America’s Cycles of Change

America as Rome, Part 3: The Clintons and Nero

Thu, 13 October 2016

At first, the Roman Emperor Nero was very much like US President Bill Clinton:

They were both mass entertainers: They both loved to perform in front of audiences. They were both charismatic and at first wildly popular. They presided over peace and an economic boom.

Eventually crises erupted around the world. Palestine exploded in rebellion for Nero (sounds familiar). Clinton failed to prevent genocide in Rwanda, ethnic cleansing in Bosnia and the economic advice of his administration brought ruin to the Russian people. He failed to bring peace to the Holy Land too. But no one back home in Imperial Rome (sorry, Washington) cared.

Nero, like Clinton loved show business. Clinton brought Hollywood glitz – and sleaze – to Washington. There were the girl friends. That was pure Nero.

Nero adored show business and fancied himself the Michael Jackson of the ancient world. But eventually the scandals and bungles got too much. Nero presided over the burning of Rome: Then he burned hundreds, perhaps thousands, of Christians.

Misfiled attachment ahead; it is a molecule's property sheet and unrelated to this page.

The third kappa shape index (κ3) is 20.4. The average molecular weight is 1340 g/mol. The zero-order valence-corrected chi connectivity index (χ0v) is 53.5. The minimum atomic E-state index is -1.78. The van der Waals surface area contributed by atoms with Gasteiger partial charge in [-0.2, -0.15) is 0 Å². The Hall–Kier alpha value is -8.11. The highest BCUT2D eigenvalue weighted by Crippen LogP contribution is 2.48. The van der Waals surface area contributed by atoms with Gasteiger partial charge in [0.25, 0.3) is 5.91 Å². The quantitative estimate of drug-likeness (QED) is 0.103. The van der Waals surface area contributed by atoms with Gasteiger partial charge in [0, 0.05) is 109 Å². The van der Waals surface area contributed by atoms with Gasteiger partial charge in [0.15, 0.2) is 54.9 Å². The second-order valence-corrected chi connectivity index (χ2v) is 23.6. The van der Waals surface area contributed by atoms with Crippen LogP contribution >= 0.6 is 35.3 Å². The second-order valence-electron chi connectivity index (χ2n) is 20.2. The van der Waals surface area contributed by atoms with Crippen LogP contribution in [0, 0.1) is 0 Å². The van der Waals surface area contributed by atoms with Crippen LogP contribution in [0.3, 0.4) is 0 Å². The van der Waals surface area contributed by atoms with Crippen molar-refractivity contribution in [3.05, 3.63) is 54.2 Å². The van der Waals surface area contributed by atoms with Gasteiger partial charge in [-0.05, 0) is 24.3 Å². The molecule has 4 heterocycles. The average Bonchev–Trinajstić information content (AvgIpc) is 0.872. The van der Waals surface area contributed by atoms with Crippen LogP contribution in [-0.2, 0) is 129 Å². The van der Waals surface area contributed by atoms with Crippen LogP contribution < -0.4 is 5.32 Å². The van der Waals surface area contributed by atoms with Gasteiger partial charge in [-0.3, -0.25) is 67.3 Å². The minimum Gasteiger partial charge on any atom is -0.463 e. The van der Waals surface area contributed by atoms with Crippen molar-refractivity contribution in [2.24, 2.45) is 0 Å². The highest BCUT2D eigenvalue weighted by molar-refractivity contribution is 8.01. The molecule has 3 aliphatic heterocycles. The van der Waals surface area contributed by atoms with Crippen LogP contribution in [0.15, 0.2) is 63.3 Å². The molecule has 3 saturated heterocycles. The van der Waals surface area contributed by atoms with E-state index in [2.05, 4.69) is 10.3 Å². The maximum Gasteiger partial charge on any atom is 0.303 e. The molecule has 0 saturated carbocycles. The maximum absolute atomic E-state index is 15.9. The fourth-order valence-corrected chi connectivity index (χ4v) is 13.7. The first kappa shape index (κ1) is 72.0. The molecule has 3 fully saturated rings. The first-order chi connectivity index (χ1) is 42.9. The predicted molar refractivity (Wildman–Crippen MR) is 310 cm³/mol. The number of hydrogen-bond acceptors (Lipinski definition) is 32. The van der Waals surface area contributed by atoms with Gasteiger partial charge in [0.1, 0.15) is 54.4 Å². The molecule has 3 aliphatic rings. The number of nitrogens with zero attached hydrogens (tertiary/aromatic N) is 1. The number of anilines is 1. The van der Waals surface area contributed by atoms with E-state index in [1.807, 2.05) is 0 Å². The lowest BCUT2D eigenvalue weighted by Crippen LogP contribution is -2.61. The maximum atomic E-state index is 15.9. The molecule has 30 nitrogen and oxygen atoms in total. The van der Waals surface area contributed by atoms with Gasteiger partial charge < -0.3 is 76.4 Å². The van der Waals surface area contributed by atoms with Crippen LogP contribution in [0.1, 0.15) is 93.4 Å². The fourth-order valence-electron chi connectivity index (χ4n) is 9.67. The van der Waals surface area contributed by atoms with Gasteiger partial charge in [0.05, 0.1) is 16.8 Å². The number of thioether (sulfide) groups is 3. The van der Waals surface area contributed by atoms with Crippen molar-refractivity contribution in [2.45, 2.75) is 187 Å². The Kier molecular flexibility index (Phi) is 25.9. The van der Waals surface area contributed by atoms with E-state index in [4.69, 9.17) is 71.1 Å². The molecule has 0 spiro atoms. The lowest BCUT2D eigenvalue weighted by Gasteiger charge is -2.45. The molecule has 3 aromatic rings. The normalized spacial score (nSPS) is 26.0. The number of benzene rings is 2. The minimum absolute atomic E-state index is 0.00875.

Only Waco and its cultists burned under Clinton. But it was a horrible enough little scandal.

The Romans were luckier – and wiser – than modern America. Nero, after committing suicide – was succeeded by the wise and restrained Vespasian. We got George W. Bush.

Vespasian finished a war he did not start in the Middle East – yet again in Palestine – with total and merciless victory. Bush waged wars in Afghanistan and Iraq and contrived to totally bungle both of them. The idea of empire was getting a bad name again.

Next: A Century of Good Emperors – ad Less Good Presidents

America as Rome, Part 1: Emperors in Rome and the United States: At First They Seemed Like a Good Idea

America as Rome, Part 2: The Secret Scandals of Tiberius, John F. Kennedy & Lyndon Johnson

America as Rome, Part 3: The Clintons and Nero

America as Rome, Part 4: A Century of Good Emperors – and Less Good Presidents